Blog: Congress Drills Bank Brass on Authorized Push Payments Fraud – PYMNTS.com

The top brass of the country’s seven biggest financial institutions faced lawmakers in a second meeting on Capitol Hill about accountability, consumer protection, and compliance, with private peer-to-peer payment network Zelle emerging as a hot-button issue. 

Zelle has been in the hot seat over authorized push payment fraud and is owned by Early Warning Services, LLC, a FinTech company owned by all but one bank in attendance — Bank of America Corp., Truist Financial Corp., J.P. Morgan Chase & Co., PNC Financial Services Group Inc., U.S. Bancorp and Wells Fargo & Co. plus Capital One Financial Corp.  

Complaints are on the rise from banking customers unknowingly authorizing payments to scammers using Zelle and not being able to get their money refunded.

“Zelle is not safe. You built the system, you profit from every transaction on the system and you tell people that it is safe. But when someone is defrauded, you claim that’s the customer’s problem,” said Elizabeth Warren (D-Massachusetts), during the Senate Banking Committee hearing on Thursday (Sept. 23). The CEOs met with the House Banking Committee on Wednesday (Sept. 22).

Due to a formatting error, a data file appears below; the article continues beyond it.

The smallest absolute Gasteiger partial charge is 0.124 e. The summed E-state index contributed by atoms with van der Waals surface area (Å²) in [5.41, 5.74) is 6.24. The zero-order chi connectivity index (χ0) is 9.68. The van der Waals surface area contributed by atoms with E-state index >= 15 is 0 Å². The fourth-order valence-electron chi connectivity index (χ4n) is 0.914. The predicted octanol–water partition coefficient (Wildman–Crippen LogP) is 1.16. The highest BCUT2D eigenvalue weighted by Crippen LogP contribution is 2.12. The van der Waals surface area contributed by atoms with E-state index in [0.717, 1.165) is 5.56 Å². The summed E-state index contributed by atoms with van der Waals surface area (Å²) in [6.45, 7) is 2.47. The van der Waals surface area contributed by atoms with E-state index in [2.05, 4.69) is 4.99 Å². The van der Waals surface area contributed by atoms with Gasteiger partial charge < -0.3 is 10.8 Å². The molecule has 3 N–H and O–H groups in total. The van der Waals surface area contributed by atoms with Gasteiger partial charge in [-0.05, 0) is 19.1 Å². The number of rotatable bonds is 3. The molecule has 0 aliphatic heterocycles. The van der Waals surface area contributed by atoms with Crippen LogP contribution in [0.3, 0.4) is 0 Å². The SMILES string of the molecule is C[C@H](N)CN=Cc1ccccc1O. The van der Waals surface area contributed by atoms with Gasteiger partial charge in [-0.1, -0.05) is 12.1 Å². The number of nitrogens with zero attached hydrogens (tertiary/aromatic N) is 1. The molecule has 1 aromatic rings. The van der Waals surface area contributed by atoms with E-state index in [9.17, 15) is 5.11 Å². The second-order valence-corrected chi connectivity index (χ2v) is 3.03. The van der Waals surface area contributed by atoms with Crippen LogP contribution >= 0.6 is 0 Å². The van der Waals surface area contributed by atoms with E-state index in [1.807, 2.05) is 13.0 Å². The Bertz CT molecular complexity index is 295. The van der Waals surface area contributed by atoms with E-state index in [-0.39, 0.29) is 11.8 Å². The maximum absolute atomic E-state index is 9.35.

See also: Authorized Push Payment Fraud Is Fastest Growing Scam for One Good Reason

Lawmakers grilled the CEOs about the many reports of fraud and scams on Zelle, which has processed more than 5 billion transactions and handled nearly $1.5 trillion in payments since its inception in 2017. The bankers indicated that they are working together to implement new policies to protect consumers using the network. 

The owners of Zelle are collaborating to provide better guardrails on the network by closing accounts of customers who receive the fraudulent funds, Bank of America’s Brian Moynihan said during the testimony. The network also removed lenders who didn’t police clients accused of defrauding customers at other banks, he said.

Read more: CFPB Wants Banks to Pay Back Victims Scammed Using Zelle, Other P2P Services

Regulation E governs how banks handle electronic fund transfers. If a fraudster gets into a customer’s account and sends money, banks must provide a refund. But if a customer sends the money, which is what happens in a fraudulent Zelle transaction, Regulation E doesn’t apply.

“Anything that’s unauthorized, we do cover,” J.P. Morgan CEO Jamie Dimon told senators. “So you’re really talking about authorized transactions that we have an enormous amount of systems to stop. And the amount of fraud relatively is very small for this free-of-charge service.”

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